December 6, 2001 |
It's raining. From a blue leather La-Z-Boy on the bridge of the Bonhomme Richard, Navy Capt. Stan Degeus scans the dreary horizon in search of helicopters scheduled to land on the flight deck of the amphibious assault ship in just minutes. Visibility is low. But Degeus knows precisely where he, his crew of 1,100 and their 40,500-ton ship are. A monitor above his left shoulder displays a map of Coronado Island and San Diego Bay.
CALIFORNIA | LOCAL
May 12, 2001 |
Two decks below the Princess Marla's heliport and Jacuzzi, one deck below the baby grand player piano and the satellite TV, sits a box of scientific instruments that have nothing to do with the creature comforts of the yacht's media-mogul owner. The $50,000 module of sensors and computers is designed to take the pulse of the ocean and beam back its findings--sort of a marine health report card.
July 6, 2000 |
Call me Wrong Way Corrigan. Give me a map and compass, and I'll find my way . . . eventually. I call it just being turned around a little. Some of my hiking companions call it something else: being lost. Whatever you call it, it's less likely to happen if you're carrying a Global Positioning System receiver. These increasingly popular and affordable units pull in signals from a U.S. military satellite network to determine latitude and longitude.
October 8, 1999 |
A Delta 2 rocket lifted off Thursday from Cape Canaveral carrying a $42-million Global Positioning System satellite, built by Lockheed Martin Missiles and Space, that will join the U.S. military's orbiting constellation of navigation satellites.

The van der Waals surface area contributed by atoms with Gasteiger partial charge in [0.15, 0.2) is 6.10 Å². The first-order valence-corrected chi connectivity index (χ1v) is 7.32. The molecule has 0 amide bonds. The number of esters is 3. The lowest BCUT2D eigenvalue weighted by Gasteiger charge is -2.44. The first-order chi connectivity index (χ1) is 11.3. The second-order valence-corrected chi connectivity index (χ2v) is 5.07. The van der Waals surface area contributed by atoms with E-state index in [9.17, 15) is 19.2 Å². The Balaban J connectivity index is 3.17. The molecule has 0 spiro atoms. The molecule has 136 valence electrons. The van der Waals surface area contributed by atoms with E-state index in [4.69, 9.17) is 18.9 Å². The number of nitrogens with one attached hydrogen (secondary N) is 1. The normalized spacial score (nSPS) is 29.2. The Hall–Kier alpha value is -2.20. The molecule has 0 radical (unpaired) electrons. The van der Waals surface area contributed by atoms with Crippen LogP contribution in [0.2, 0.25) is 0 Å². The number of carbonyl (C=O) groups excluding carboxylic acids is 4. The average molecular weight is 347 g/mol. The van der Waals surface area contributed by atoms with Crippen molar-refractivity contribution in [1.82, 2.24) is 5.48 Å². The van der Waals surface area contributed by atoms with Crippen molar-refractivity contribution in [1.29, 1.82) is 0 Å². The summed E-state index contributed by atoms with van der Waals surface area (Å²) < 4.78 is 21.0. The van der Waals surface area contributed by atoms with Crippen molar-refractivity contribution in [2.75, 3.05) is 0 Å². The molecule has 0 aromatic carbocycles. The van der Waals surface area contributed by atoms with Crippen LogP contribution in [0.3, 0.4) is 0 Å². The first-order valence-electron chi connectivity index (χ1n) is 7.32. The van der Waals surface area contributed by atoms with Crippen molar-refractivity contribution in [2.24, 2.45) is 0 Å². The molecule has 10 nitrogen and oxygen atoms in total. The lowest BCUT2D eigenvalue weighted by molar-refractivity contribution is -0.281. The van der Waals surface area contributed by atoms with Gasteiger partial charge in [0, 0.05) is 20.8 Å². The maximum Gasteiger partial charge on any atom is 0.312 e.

February 7, 1994 |
Andrea Donnellan kneels on the barren crest of Oat Mountain and, with her Powerbook computer coupled to a tiny satellite receiver, pinpoints the shards of Southern California's broken landscape with an unsettling accuracy. It is as she suspected. The 3,477-foot-tall mountain, heaving upward since the moment of the 6.6 Northridge earthquake last month, has grown another inch since she last checked. "This is mountain-building in progress," she said.
CALIFORNIA | LOCAL
September 22, 1992 |
A federal judge sentenced two anti-war activists to prison Monday, one for 18 months and the other for 24 months, for damaging a military satellite at the Rockwell International complex in Seal Beach. Peter A. Lumsdaine, 37, and Keith Joseph Kjoller, 31, both of Santa Cruz, had pleaded guilty, calling the May 10 incident an "act of conscience."